Below are some stale expressions that I’ve run across in newspapers and magazines, that have no place in writing:
1) better half
2) better late than never
3) chip off the old block
4) easier said than done
5) hard as a rock
6) ignorance is bliss
7) sly as a fox
8) wine, women, and song
9) few and far between
10) clear as a bell
Try to create descriptions that aren’t overworked. Make up your own. One cliche may be effective to kick off your piece, but beyond that, your writing sounds trite and unimaginative. I know that sports writers tend to use a lot of common expressions, but I would avoid them. You don’t want to be known as a writer who has a predictably uninteresting style.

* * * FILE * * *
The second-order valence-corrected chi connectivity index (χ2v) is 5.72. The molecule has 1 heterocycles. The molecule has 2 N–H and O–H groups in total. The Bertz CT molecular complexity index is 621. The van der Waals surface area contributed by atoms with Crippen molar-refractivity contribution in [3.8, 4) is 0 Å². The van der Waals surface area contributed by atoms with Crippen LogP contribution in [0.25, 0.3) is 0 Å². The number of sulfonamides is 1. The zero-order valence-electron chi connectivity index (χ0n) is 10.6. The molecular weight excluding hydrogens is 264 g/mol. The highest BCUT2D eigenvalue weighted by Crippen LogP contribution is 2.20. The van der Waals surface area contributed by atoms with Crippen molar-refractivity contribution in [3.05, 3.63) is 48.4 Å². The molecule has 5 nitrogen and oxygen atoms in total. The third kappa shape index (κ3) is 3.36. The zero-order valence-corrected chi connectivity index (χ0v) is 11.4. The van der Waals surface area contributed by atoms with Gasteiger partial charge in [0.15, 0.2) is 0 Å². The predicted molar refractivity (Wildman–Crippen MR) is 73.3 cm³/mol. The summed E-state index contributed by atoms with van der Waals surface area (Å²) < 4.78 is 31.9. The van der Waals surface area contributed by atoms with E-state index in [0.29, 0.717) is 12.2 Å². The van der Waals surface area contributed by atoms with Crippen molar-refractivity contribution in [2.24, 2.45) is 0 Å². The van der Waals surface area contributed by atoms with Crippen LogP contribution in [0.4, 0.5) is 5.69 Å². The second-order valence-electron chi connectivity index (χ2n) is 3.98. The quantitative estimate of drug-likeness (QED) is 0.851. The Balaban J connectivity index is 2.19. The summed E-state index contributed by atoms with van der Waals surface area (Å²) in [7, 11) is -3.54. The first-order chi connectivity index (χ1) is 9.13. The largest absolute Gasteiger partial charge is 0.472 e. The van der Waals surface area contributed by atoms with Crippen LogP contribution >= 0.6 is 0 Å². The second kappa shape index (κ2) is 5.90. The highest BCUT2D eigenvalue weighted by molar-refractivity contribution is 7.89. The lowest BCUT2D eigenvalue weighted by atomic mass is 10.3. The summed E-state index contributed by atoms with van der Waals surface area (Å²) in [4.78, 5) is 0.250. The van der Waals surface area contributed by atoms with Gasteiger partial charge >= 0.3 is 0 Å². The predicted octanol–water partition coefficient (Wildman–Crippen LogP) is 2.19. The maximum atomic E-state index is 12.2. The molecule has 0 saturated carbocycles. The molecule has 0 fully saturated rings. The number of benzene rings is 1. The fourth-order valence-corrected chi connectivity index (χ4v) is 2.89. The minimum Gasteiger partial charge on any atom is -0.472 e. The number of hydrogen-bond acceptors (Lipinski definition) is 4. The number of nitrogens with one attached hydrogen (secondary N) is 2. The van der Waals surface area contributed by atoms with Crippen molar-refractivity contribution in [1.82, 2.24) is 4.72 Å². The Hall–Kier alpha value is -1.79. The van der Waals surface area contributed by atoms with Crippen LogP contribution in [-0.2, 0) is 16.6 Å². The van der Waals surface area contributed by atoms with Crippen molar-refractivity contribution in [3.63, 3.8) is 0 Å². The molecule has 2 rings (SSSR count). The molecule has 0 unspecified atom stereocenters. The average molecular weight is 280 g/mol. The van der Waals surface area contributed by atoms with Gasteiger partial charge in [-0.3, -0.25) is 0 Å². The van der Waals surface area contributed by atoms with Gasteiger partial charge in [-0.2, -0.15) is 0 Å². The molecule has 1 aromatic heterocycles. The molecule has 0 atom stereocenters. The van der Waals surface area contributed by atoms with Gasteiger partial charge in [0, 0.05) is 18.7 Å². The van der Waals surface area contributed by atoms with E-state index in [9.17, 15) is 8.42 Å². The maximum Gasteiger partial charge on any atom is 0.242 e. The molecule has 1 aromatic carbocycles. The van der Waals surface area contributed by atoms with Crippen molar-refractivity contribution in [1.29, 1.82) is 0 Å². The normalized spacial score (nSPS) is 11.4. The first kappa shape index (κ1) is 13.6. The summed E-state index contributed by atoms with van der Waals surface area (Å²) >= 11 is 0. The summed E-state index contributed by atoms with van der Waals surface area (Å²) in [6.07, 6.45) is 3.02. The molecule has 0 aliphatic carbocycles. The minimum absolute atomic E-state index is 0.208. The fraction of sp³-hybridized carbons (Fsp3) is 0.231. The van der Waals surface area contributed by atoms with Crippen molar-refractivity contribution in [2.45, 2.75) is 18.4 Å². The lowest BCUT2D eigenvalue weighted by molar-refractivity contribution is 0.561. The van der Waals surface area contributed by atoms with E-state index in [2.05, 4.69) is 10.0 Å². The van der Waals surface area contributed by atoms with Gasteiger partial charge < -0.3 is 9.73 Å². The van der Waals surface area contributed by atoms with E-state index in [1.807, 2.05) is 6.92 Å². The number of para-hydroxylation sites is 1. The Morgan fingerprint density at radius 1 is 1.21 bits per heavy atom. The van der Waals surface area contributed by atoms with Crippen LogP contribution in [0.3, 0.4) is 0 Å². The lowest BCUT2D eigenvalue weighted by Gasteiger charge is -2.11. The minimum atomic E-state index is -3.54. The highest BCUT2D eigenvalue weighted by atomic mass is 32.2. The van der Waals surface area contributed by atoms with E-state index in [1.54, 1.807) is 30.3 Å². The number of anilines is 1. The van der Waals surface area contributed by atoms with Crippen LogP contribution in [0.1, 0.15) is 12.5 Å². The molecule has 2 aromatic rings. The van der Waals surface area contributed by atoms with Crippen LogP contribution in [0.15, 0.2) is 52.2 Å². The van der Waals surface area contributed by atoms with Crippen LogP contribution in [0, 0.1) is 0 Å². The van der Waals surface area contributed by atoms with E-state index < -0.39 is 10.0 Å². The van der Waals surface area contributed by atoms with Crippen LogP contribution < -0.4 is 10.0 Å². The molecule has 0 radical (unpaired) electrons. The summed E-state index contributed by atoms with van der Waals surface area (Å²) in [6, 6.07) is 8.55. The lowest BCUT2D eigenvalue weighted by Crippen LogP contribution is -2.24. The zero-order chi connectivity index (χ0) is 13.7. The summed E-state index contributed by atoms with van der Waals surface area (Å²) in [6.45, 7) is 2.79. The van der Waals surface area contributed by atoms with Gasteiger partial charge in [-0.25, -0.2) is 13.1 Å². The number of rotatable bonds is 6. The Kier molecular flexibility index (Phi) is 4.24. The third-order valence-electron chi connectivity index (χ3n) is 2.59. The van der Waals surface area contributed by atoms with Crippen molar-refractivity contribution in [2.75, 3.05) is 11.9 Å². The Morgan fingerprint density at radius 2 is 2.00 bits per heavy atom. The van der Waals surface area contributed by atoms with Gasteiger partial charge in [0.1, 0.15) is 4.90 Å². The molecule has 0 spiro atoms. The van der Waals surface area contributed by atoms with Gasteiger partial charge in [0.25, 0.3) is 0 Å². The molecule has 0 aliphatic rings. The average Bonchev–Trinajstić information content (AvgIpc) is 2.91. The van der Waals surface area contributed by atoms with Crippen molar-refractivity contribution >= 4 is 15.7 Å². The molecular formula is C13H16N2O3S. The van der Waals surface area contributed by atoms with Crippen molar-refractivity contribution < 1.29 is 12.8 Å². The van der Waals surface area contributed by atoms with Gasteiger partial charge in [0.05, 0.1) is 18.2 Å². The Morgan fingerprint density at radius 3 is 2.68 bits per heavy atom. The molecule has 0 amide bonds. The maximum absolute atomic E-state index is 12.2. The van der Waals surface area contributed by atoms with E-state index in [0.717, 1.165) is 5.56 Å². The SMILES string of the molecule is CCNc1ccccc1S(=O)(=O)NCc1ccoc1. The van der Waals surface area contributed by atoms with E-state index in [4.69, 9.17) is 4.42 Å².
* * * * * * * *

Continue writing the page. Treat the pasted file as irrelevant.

Further, in feature articles, I often run across adjectives that have become too common. Read these offenders below:
In the above examples, just ask yourself how is someone outstanding, beautiful, and dynamic, and be more specific.
Editors see hackneyed language frequently and get tired of it. Without intellectualizing, state something simply, but descriptively. It doesn’t take a whole lot of effort. More importantly, you’ll be respected and be assigned more freelance work. Read my book, Beginners’ Guide to Writing & Selling Quality Features for more ideas.
Copyright 2012 by Charlotte Digregorio.